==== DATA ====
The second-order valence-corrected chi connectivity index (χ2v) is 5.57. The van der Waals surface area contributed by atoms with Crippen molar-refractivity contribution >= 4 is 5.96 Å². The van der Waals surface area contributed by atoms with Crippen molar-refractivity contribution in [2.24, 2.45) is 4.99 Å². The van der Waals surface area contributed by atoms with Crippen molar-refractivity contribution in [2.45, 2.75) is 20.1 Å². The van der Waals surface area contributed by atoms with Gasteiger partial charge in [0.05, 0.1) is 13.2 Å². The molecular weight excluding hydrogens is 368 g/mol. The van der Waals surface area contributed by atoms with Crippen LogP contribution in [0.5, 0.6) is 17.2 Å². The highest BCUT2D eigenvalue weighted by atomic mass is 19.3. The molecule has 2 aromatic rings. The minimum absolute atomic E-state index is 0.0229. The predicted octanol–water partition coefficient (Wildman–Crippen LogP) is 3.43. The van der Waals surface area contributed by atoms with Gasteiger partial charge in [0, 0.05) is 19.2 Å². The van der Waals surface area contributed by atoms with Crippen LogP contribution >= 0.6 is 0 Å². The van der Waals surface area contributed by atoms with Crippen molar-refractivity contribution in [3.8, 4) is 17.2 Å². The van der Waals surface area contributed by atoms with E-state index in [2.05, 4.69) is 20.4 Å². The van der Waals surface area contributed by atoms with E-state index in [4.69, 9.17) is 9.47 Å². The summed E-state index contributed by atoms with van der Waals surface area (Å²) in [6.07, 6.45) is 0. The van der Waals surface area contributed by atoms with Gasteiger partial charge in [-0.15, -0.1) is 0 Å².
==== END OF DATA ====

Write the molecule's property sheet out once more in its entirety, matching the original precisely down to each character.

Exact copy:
The second-order valence-corrected chi connectivity index (χ2v) is 5.57. The van der Waals surface area contributed by atoms with Crippen molar-refractivity contribution >= 4 is 5.96 Å². The van der Waals surface area contributed by atoms with Crippen molar-refractivity contribution in [2.24, 2.45) is 4.99 Å². The van der Waals surface area contributed by atoms with Crippen molar-refractivity contribution in [2.45, 2.75) is 20.1 Å². The van der Waals surface area contributed by atoms with Gasteiger partial charge in [0.05, 0.1) is 13.2 Å². The molecular weight excluding hydrogens is 368 g/mol. The van der Waals surface area contributed by atoms with Crippen LogP contribution in [0.5, 0.6) is 17.2 Å². The highest BCUT2D eigenvalue weighted by atomic mass is 19.3. The molecule has 2 aromatic rings. The minimum absolute atomic E-state index is 0.0229. The predicted octanol–water partition coefficient (Wildman–Crippen LogP) is 3.43. The van der Waals surface area contributed by atoms with Gasteiger partial charge in [0, 0.05) is 19.2 Å². The van der Waals surface area contributed by atoms with Crippen LogP contribution >= 0.6 is 0 Å². The van der Waals surface area contributed by atoms with Crippen molar-refractivity contribution in [3.8, 4) is 17.2 Å². The van der Waals surface area contributed by atoms with E-state index in [2.05, 4.69) is 20.4 Å². The van der Waals surface area contributed by atoms with E-state index in [4.69, 9.17) is 9.47 Å². The summed E-state index contributed by atoms with van der Waals surface area (Å²) in [6.07, 6.45) is 0. The van der Waals surface area contributed by atoms with Gasteiger partial charge in [-0.15, -0.1) is 0 Å².